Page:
Tag Archives: critique

Just a Normal Tuesday, an SCBWI Book Review

Just a Normal Tuesday

Click image to go to Amazon page

I did not mean to do two books on incredibly sensitive topics in a row.  It just worked out that way.  Next time I’m definitely going to have to do Caraval, because The Impossible Knife of Memory is about PTSD.  Gotta break up the heavy topics a little.  So…


Book: Just a Normal Tuesday by Kim Turrisi

Genre: Young Adult, Realistic Fiction

Recommendation: I think you can tell that this is not something you pick up for a bit of light reading.  That being said, I recommend it to anyone who is interested in the topic of psychology, has experienced suicidal thoughts, or knows someone who has taken his or her own life.  This book might be the companion you need if you’re feeling all alone or trapped inside your own head.

Run-on Sentence Synopsis: Kai comes home and checks the mail to find a letter from her older sister, Jen, informing Kai and their parents that she is going to kill herself, and Kai rushes to her sister’s apartment only to find out that she is too late and what follows is Kai’s descent into depression followed by a trip to grief camp where she learns that she can find a way to live through the tragedy that struck her.

(Necessarily) Long Review: This book is a little different.  I feel that something that touches on such an important and sensitive topic merits a very careful analysis and critique.  Therefore I won’t be separating out positive and negative comments this time.

At this point I’d like to note that it is extremely difficult for me to critique Turrisi here, as this story is semi-autobiographical; when she was fifteen, her sister killed herself.  But, to be fair, I am offering critique, not criticism (slight difference in connotation there).

Firstly, if you read this book, you are going to cry.  If you have a heart at all, you will end up bawling your eyes out at some point.  This could end up being a very necessary catharsis for you.  If you have experience with suicide or suicidal thoughts, you might not even make it all the way through the book.  That being said, I feel that Turrisi laid it on a little thick at times.  Suicide is already such an emotionally impactful event that I feel you don’t really need to push to convey that impact to readers.  The times when Turrisi shined brightest were when she let genuine emotions do the talking, rather than trying to emphasize the emotional weight with repetition and figurative language.

The biggest faults are the repetition and the occasional clunky piece of dialogue.  It sometimes borders on cheesy, and there’s a bit of a pacing issue.  The cursing sometimes feels gratuitous, the title is referenced multiple times with different wording (one crazy Tuesday, just another Monday, etc.), and the words “tingle,” “tingly,” and “tingling,” were used just a few times too many for my liking.

Another thing I have to say is that the book starts out with Kai finding her sister’s suicide letter, so we don’t get to see any characterization of the sister, Jen, except through brief little snapshots that barely warrant the term “flashback.”  Similarly, we don’t really know who Kai is as a person.  Towards the end of the book she starts to realize that she’s defining herself through her relationship with her sister, and I would have liked to see the character take steps to learn more about who she is as an individual.  I appreciate beginning in medias res, but a jump backward in time after the suicide note could have helped to establish Kai and Jen as characters.  Jen’s death would have meant more to me if that had happened.  As it was, and again I hate to say this, the first half of the novel started to drag after a while.  Because the book begins with Kai at an all-time low, we don’t get to see a downward spiral.  Instead, she starts out at rock bottom, and she slowly creeps a little farther downward over numerous pages.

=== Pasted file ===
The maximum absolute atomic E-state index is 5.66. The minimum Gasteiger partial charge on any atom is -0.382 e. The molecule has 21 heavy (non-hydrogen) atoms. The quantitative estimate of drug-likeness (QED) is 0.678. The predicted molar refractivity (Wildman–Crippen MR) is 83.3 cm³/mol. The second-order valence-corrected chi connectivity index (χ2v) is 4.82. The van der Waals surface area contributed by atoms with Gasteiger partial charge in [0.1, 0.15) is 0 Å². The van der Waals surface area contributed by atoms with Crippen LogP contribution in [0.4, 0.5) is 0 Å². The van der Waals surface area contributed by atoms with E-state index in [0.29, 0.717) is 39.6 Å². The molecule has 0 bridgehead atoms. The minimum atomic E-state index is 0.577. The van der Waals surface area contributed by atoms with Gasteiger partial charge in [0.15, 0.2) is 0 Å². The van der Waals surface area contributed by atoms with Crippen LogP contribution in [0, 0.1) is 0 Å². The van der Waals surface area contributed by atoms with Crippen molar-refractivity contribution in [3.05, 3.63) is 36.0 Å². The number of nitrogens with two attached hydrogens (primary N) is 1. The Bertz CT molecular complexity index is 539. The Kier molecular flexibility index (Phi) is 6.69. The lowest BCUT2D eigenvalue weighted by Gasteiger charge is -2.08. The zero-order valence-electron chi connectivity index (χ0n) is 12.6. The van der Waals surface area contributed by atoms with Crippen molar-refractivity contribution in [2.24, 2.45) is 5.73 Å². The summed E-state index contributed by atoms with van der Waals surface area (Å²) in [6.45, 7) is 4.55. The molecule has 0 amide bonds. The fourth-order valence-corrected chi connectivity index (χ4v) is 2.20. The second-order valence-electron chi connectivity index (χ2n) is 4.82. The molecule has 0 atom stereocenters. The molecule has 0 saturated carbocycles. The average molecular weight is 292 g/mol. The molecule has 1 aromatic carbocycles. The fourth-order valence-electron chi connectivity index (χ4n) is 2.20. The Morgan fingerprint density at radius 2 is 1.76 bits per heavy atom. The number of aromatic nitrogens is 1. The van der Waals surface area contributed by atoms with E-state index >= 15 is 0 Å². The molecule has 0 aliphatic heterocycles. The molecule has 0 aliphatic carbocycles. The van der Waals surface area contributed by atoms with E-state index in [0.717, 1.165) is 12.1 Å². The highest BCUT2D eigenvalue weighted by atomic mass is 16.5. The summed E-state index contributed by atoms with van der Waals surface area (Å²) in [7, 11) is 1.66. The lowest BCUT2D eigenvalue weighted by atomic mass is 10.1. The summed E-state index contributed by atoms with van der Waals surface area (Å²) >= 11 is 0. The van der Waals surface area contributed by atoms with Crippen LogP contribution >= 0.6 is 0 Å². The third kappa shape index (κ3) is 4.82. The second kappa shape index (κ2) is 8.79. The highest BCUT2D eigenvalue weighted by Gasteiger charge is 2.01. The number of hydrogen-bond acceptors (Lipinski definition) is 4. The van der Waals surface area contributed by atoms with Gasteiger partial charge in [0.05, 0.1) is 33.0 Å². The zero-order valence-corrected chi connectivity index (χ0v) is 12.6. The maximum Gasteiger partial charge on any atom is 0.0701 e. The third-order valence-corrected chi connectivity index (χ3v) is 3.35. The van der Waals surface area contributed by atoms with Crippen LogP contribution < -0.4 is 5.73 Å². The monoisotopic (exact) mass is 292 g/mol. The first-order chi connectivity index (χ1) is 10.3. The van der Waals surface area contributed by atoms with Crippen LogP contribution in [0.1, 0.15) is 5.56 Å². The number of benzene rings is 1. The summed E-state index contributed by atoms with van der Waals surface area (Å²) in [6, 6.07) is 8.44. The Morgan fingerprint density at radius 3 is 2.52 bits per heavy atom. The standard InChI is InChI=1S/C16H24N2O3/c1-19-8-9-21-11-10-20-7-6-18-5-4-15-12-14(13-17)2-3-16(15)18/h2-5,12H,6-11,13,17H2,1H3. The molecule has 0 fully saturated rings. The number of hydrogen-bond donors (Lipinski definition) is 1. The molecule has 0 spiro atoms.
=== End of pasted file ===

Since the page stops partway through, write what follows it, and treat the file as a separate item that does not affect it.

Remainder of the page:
The grief camp part of the book, on the other hand, picks up considerably.  Possibly because Turrisi relied a little more on fabrication – since she herself never attended such a camp  – we see a slew of interesting characters, a burgeoning romance, and some truly heartfelt and gut-wrenching stories of loss and suffering.

Overall, it’s not the perfect novel, but I genuinely believe it might be helpful to those out there who are suffering from a similar loss, or who are plagued by suicidal thoughts themselves.  I think what Turrisi created is commendable to say the least, and I would recommend picking it up as long as you are prepared to be hit where it hurts.

National Suicide Prevention Hotline: 1-800-273-8255

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The Art of Criticism?

Since my last post, I think I figured out what inspired me to want to talk about criticism.  But I’m only 90% sure.  However, since the post has to do with a book that has “tiger” in the title, and I just so happen to have finished a tiger painting, I figured I might as well go for it.  It’s nice to get a cohesive theme going every once in a while.

If you are unfamiliar with my latest hobby, you can click back to the post before this one.  A couple people have suggested I open an Etsy shop, but I’m not sure yet.  My last Etsy shop didn’t go over so well, but maybe this time it’ll be different?  My father requested a tiger, so I did one up for him.  Here’s the progression of the tiger from start to finish:

Tiger 1 Tiger 2 Tiger 3 Tiger 4

And now the book I want to talk about

I will admit that the cover art was a big part of the reason why I bought this book.  Don't you go telling me that thing about judging books and covers.  Covers are meant to be judged.  That's the whole point of them.  You shouldn't judge people by their appearance, but books aren't going to get their feelings hurt.